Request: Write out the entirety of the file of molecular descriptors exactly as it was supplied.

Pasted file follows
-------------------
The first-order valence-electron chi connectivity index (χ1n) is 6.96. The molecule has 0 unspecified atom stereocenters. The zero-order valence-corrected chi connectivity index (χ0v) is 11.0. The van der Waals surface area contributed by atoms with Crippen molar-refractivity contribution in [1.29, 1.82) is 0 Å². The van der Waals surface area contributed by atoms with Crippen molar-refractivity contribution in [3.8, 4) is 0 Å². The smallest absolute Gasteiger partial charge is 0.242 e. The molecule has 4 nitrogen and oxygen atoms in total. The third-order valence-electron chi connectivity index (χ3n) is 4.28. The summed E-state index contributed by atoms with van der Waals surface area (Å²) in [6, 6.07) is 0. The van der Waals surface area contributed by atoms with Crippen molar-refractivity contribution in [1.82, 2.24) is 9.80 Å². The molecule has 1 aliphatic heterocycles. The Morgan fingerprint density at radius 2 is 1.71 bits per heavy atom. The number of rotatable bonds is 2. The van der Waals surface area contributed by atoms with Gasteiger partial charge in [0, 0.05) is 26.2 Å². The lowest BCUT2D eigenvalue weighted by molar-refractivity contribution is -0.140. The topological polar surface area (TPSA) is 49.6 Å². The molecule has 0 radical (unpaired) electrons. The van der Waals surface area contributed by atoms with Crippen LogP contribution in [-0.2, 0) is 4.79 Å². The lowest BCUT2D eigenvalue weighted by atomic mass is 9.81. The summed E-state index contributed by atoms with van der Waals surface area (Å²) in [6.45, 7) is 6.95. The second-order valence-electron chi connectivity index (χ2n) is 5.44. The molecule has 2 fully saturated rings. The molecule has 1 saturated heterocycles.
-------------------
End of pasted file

The first-order valence-electron chi connectivity index (χ1n) is 6.96. The molecule has 0 unspecified atom stereocenters. The zero-order valence-corrected chi connectivity index (χ0v) is 11.0. The van der Waals surface area contributed by atoms with Crippen molar-refractivity contribution in [1.29, 1.82) is 0 Å². The van der Waals surface area contributed by atoms with Crippen molar-refractivity contribution in [3.8, 4) is 0 Å². The smallest absolute Gasteiger partial charge is 0.242 e. The molecule has 4 nitrogen and oxygen atoms in total. The third-order valence-electron chi connectivity index (χ3n) is 4.28. The summed E-state index contributed by atoms with van der Waals surface area (Å²) in [6, 6.07) is 0. The van der Waals surface area contributed by atoms with Crippen molar-refractivity contribution in [1.82, 2.24) is 9.80 Å². The molecule has 1 aliphatic heterocycles. The Morgan fingerprint density at radius 2 is 1.71 bits per heavy atom. The number of rotatable bonds is 2. The van der Waals surface area contributed by atoms with Gasteiger partial charge in [0, 0.05) is 26.2 Å². The lowest BCUT2D eigenvalue weighted by molar-refractivity contribution is -0.140. The topological polar surface area (TPSA) is 49.6 Å². The molecule has 0 radical (unpaired) electrons. The van der Waals surface area contributed by atoms with Crippen LogP contribution in [-0.2, 0) is 4.79 Å². The lowest BCUT2D eigenvalue weighted by atomic mass is 9.81. The summed E-state index contributed by atoms with van der Waals surface area (Å²) in [6.45, 7) is 6.95. The second-order valence-electron chi connectivity index (χ2n) is 5.44. The molecule has 2 fully saturated rings. The molecule has 1 saturated heterocycles.